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Chromixium – Test Drive Your Computer as a Chromebook

chromixiumI love to test drive different Linux distributions.  Tools like YUMI make it so easy to see how new distros run on the computer you use daily, without losing what’s already there and running well.  One of the latest distros that impressed me is Chromixium 1.5.

Chromixium is maintained in the UK by a group of Linux guys trying to emulate the Google Chromebook experience as a Linux distribution anyone can download and run for free on their exiting computer hardware.  Now that Chromebooks have pushed the threshold of laptops into the $200 range, wouldn’t you like to just see if you could survive using what is essentially a cloud terminal?  Half the magic of Chromebooks are that the apps, and thus the processing, are in the cloud so the computer you are working on does not need much of a brain, just a decent internet connection.  Faster brains are also the reason we buy new computers, so the logic could be inverted to reason that running a Chromebook-like OS on your existing computer would breathe years more use into it.  If you apply that math to your organization, that is a lot of potential money savings.

So what did I think of Chromixium 1.5?  It’s the best way I’ve seen to test drive the Chromebook experience yet!  Google Apps are where I do most of my work, so it was a natural fit.  WordPress is also cloud-based, so yet another fitting piece.  YouTube, Netflix, Pandora, Facebook, pick your internet distraction; they worked for me.  Now that Google Photos is a decent app to organize pictures and I can use Pixlr to do more detailed edits, even basic photo graphics can be done.  Don’t like it on a laptop?  Run Chromixium on a desktop for the comfort of your keyboard, mouse, big screen, and desk.

There are other, more complete, Linux Distributions out there and several more that are light-weight for older equipment that are not so “Google-centric.”  Xubuntu still tends to be the best overall experience from my vantage point.  For those that have not even given reasonable chance for Linux though, I think Chromixium is a great gateway into that consideration, as a first step away from Windows into what could still be considered a viable mainstream platform.

For a more detailed analysis of Chomixium, check this review:


Batteries vs Convenience

amazon-dash-buttonI love gadgets.  But I don’t like the environmental unfriendliness that their batteries typically create.  So I draw the line on many gadgets where I feel that batteries are a bigger negative than the small labor they are bypassing or perhaps the wire that really isn’t a nuisance.  A simple example of this is using a wired mouse and keyboard at my desktop.  I don’t care that the wires may look messy if the price is wasting batteries.  Besides, you’d be surprised how often I’m beckoned to troubleshoot a problem caused by dead batteries that the user didn’t realize were part of the system.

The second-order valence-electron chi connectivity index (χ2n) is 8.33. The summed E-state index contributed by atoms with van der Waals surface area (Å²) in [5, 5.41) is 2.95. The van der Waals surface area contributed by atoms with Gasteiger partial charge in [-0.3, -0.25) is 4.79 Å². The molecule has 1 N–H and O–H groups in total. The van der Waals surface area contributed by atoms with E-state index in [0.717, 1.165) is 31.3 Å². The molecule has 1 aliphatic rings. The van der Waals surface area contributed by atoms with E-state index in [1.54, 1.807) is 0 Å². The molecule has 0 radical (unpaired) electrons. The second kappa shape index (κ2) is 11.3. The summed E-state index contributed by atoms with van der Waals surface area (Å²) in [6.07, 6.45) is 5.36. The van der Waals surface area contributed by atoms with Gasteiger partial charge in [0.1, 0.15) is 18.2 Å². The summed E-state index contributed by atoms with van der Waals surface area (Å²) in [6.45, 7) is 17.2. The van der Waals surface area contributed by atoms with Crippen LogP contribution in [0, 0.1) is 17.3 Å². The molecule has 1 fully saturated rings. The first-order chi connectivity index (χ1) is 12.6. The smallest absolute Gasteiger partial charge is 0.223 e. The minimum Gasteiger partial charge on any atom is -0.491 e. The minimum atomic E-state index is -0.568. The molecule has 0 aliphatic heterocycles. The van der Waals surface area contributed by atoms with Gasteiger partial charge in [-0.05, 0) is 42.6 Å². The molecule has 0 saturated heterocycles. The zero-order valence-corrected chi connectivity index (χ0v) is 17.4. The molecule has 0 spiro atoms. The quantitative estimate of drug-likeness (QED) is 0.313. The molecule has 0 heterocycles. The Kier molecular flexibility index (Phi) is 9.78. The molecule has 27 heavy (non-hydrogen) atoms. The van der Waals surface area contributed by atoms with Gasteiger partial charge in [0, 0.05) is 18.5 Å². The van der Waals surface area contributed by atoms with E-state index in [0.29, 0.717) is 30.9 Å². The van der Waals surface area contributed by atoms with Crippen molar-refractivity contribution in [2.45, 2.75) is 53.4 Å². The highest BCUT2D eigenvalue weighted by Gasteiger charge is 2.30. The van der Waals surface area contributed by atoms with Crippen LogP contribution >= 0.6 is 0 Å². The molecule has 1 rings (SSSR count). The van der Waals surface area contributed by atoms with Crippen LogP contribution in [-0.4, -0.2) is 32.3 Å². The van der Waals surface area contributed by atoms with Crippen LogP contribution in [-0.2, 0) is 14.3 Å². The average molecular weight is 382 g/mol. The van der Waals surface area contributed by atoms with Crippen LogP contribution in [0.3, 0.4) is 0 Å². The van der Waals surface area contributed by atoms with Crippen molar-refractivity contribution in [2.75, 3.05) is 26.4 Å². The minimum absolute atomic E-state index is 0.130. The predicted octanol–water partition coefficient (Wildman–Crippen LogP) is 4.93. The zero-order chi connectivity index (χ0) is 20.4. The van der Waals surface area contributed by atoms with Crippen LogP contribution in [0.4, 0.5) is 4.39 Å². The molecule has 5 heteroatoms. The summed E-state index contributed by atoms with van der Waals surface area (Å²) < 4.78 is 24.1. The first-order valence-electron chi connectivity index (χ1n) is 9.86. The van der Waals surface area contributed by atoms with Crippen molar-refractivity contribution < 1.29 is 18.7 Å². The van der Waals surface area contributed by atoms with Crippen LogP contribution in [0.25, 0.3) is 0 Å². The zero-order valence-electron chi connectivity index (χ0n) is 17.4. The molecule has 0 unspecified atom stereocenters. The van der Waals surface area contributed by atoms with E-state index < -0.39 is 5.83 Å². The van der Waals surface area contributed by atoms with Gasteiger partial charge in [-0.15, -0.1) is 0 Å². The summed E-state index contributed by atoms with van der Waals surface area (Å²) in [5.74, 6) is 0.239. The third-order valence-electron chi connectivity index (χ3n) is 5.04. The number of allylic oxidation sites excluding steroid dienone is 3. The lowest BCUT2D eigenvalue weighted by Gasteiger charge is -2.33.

The arrival of the “smart home” and “the internet of things” has brought some cool things within economic and practical reach of many American consumers.  The most recent news-worthy gadget is the Amazon Dash Button.  It is a button for a specific product that you get from Amazon and place near where you would typically use the product.  When you see you might be running low, you simply press the button and it pops up on your smart phone as an Amazon order item and you can choose whether or not to order it.  Convenient?  Sure!  But do we really need it?  Probably not, so you can bet the marketing departments at these big companies will be giving them to us to push their product.  I’m not against clever marketing, but I do think those folks have a propensity for masking the waste involved.  The stack of unsolicited college fliers addressed to my daughter in our mailbox each day is testament to that.  That’s why I look past the “cool factor” on these and say “c’mon man, do you really need this?”

Read more about the Amazon Dash at The Gadgeteer.


Open Source Software to Liberate Your I.T.

libreofficeI became interested in open-source software in 2000, when I first learned Linux.  My passion for it now is based on improved IT operations.  Not having to worry about versions of software across an organization being out of sync because of licensing costs and management is so liberating.  So many resources are wasted on tracking licenses and keeping up to date on purchasing new ones or determining what new equipment you can buy and how it impacts the software you own versus must pay to get upgrades for.  Also, do you have to buy the new version of Microsoft software to be able to test it?  What if you want to consider another product, do you have to buy those to test them?  Licensing truly makes for a tangled web.

tuxEnter open-source “free” software.  Not all open-source software is free, but enough of it is that the terms are often used interchangeably.  Download and try the programs.  The cost is typically the time it takes you to learn them.  Most are designed using accepted operating standards to lessen the learning and adapting curve for users.  Each typically works with the data of commonly used programs, so adapting them into your environment does not typically force you to change the standards that you exchange documents with (ie docx and xlsx).

Linux is probably the best known Open Source software, but hot on its trails is Libre Office.  Where various distributions of Linux typically serve as a replacement for Windows operating systems, Libre Office replaces “Office” applications like Word and Excel.  Many successful apps like Libre Office are written with versions for Windows, Linux, and Macintosh.  So even if you don’t want to switch to Linux, you can take advantage of Libre Office.  Try downloading a copy to your computer and see what I mean